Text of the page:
Thoughts on Ferguson

In the past, I have typically avoided really commenting publicly on more political and controversial topics like what is happening in Ferguson. Simply put, it is uncomfortable. However, I now feel that it is also important not to be apathetic. There is no arguing that this event is not a tragedy, we should take some time to personally reflect upon it. I am not an expert by any means, but I have thought a lot and have had some meaningful conversations.

This is a complex issue and there is some wrongdoing by people on all sides. The “protestors” who are looting stores in their community are undoubtedly breaking the law and should be punished accordingly. There is simply no excuse for their actions. While this is unexcusable, it was not unpredictable outcome. It is disheartening that the officials weren’t better prepared.

Perhaps the justice system could be more holistic and take into account the implications of the outcomes of the decisions they make. Choosing to indict Wilson would not have put him in prison, but it would give people a chance to understand the situation. The entire community is hurting. People cannot trust a system they sincerely do not believe in. I feel the justice system had an opportunity here to give people closure. By not even indicting Darren Wilson and letting him stand trial, the system has removed this possibility.

When you distill this scenario to its most basic level: a man, Darren Wilson, shot and killed a teenager, Michael Brown. For justice, there must be consequences for his actions. Expanding the thought experiment a bit, there is NO way anybody of reasonable logic can conclude that a police officer shooting an unarmed teenager 11 times should be justifiable under the law as a legal use of force. This simply MUST change. A police officer is supposed to make personal sacrifices for the good of the community, as part of the job description. Even if he technically followed the letter of the law, I think that having the courage to face a trial would be commendable.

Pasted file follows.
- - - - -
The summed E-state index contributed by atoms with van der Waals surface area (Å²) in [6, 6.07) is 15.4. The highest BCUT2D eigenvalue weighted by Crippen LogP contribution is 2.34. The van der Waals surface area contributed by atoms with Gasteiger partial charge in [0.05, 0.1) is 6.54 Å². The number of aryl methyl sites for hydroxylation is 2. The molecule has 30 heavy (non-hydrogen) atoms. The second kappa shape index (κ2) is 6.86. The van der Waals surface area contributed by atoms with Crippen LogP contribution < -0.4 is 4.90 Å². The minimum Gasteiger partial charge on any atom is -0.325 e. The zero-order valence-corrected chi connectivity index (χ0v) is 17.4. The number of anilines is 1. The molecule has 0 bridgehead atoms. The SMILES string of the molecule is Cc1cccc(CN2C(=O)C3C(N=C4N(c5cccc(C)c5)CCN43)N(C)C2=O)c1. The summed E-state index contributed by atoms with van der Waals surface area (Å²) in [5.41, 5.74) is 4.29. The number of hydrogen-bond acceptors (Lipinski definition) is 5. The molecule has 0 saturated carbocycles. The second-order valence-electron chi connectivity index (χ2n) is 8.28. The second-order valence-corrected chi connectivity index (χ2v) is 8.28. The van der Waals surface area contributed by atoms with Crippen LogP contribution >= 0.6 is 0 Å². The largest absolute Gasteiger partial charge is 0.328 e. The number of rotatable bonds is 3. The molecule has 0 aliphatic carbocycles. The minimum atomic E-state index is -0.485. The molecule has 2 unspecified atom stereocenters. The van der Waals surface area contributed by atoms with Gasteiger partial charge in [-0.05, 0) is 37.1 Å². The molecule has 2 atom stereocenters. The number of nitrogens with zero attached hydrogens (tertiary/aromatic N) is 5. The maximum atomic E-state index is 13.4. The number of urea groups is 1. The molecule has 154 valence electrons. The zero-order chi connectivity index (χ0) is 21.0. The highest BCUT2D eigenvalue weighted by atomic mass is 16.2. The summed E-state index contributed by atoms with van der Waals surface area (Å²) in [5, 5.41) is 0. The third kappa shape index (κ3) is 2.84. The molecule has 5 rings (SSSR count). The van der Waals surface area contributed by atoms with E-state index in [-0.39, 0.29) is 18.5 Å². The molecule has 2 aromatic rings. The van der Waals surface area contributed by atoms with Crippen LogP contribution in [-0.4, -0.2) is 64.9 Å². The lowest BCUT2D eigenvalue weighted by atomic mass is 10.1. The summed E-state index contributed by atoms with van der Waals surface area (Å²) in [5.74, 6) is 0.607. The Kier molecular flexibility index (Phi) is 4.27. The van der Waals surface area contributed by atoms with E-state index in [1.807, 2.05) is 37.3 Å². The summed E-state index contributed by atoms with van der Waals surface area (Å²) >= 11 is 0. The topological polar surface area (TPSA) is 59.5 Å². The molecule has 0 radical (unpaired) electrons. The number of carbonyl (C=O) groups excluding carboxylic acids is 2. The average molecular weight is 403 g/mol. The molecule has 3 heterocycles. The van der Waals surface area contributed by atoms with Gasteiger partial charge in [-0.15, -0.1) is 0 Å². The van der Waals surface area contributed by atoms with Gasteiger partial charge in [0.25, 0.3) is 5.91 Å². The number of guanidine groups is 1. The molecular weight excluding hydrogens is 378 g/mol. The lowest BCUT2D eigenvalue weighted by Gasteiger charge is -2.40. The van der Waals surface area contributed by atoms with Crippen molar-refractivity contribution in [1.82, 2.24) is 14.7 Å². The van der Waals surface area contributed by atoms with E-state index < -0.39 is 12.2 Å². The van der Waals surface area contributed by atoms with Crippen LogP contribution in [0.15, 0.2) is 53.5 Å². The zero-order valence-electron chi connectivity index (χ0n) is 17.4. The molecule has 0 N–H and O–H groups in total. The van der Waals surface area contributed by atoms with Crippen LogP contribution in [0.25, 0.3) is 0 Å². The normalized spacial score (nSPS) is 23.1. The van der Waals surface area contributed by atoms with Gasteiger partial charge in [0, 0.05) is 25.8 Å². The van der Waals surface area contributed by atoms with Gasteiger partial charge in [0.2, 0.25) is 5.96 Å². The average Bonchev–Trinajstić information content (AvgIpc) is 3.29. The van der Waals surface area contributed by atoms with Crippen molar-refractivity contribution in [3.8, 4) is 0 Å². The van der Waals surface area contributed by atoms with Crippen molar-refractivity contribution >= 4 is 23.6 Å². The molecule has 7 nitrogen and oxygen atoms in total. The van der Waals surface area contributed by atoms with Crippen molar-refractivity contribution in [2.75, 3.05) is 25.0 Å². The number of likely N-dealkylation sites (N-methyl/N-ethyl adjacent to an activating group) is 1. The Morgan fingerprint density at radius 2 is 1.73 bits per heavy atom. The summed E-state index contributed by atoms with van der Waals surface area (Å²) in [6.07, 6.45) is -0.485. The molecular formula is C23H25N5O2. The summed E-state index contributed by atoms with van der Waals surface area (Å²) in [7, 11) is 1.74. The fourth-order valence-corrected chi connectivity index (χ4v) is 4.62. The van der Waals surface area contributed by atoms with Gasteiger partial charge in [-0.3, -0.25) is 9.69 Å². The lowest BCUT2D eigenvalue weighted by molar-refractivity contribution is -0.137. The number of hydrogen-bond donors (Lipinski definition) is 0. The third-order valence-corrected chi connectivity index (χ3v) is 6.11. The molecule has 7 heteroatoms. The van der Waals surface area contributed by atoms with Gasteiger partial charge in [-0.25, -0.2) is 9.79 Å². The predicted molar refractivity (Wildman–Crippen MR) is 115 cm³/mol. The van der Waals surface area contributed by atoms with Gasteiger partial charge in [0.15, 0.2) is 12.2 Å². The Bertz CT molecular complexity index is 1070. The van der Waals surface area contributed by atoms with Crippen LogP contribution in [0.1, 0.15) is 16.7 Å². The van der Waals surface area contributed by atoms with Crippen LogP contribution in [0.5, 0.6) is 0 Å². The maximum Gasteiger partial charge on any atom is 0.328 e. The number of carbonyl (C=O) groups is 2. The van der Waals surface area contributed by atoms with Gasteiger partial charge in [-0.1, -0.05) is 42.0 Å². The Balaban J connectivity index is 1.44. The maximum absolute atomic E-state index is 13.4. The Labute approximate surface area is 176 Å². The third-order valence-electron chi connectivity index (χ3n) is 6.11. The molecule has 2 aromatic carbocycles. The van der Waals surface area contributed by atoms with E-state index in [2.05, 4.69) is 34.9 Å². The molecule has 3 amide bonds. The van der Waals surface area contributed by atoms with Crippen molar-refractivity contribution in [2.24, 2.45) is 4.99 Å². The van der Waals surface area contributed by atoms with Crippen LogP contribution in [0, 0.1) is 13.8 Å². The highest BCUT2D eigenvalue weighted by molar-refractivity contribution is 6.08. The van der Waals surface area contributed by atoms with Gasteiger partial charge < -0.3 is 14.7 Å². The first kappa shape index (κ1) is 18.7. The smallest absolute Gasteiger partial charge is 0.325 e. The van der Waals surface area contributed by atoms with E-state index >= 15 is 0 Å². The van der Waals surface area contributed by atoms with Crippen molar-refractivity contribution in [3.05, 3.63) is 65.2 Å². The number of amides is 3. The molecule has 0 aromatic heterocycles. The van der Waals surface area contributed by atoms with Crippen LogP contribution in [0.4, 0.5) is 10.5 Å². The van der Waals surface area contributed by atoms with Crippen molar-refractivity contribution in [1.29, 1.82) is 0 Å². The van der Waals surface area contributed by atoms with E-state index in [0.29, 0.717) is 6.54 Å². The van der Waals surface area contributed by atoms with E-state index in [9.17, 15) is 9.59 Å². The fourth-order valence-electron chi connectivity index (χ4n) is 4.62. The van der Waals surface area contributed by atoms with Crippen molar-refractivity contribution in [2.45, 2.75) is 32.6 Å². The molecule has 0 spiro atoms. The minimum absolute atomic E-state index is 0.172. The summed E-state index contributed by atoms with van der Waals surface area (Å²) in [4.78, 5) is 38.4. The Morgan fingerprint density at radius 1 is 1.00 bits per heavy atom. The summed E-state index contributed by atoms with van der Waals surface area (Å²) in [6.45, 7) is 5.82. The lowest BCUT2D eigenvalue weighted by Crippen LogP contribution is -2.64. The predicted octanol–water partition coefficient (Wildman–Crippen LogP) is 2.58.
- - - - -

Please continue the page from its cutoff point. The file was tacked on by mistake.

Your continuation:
I am not alone in my concern of the increasing militarization of police departments across the United States. If you give a man a gun and show him that there are no repercussions in using it (also see Zimmerman), what do you think is going to happen?

I am glad that the prosecutor was at least able to release the gathered evidence. There is quite a bit to go through. If I were running GoPro, I would be DONATING a camera for every officer for this department to wear while on duty (and then selling to others), because a recording of the events would have clearly explained the situation much better than 60+ eyewitness reports.
Here’s the data for anybody interested:

This situation is far from over; I sincerely hope that some good will come out of it. However, I’m not sure how optimistic I am. I don’t know if any positive and tangible changes came out of the Trayvon Martin case (the stand your ground laws are even still standing) before it was simply swept out of the minds of most Americans. I guess we’ll see what happens next.

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